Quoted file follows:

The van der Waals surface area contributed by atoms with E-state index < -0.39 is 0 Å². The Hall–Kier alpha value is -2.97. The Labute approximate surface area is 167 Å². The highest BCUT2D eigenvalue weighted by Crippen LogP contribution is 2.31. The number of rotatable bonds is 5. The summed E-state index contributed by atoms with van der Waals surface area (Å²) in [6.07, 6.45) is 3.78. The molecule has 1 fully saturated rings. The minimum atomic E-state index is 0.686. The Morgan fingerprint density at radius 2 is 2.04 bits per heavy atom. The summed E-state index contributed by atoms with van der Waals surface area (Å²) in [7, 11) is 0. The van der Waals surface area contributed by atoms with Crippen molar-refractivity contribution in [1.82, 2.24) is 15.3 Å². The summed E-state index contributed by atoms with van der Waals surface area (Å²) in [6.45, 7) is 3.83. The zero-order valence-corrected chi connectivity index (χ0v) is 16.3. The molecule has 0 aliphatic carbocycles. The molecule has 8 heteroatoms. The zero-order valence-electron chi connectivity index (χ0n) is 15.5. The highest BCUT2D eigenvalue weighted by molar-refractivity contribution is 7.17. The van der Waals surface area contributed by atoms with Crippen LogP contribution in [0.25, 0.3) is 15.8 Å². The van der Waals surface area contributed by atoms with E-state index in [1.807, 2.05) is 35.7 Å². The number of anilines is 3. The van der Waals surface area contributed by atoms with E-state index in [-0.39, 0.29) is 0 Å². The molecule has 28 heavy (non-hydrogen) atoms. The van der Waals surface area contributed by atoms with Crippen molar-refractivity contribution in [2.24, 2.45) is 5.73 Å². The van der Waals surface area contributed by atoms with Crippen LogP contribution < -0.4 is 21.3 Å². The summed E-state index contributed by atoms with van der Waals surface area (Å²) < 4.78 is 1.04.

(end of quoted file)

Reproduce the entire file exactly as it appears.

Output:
The van der Waals surface area contributed by atoms with E-state index < -0.39 is 0 Å². The Hall–Kier alpha value is -2.97. The Labute approximate surface area is 167 Å². The highest BCUT2D eigenvalue weighted by Crippen LogP contribution is 2.31. The number of rotatable bonds is 5. The summed E-state index contributed by atoms with van der Waals surface area (Å²) in [6.07, 6.45) is 3.78. The molecule has 1 fully saturated rings. The minimum atomic E-state index is 0.686. The Morgan fingerprint density at radius 2 is 2.04 bits per heavy atom. The summed E-state index contributed by atoms with van der Waals surface area (Å²) in [7, 11) is 0. The van der Waals surface area contributed by atoms with Crippen molar-refractivity contribution in [1.82, 2.24) is 15.3 Å². The summed E-state index contributed by atoms with van der Waals surface area (Å²) in [6.45, 7) is 3.83. The zero-order valence-corrected chi connectivity index (χ0v) is 16.3. The molecule has 0 aliphatic carbocycles. The molecule has 8 heteroatoms. The zero-order valence-electron chi connectivity index (χ0n) is 15.5. The highest BCUT2D eigenvalue weighted by molar-refractivity contribution is 7.17. The van der Waals surface area contributed by atoms with Crippen LogP contribution in [0.25, 0.3) is 15.8 Å². The van der Waals surface area contributed by atoms with E-state index in [1.807, 2.05) is 35.7 Å². The number of anilines is 3. The van der Waals surface area contributed by atoms with E-state index in [-0.39, 0.29) is 0 Å². The molecule has 28 heavy (non-hydrogen) atoms. The van der Waals surface area contributed by atoms with Crippen molar-refractivity contribution in [2.24, 2.45) is 5.73 Å². The van der Waals surface area contributed by atoms with Crippen LogP contribution < -0.4 is 21.3 Å². The summed E-state index contributed by atoms with van der Waals surface area (Å²) < 4.78 is 1.04.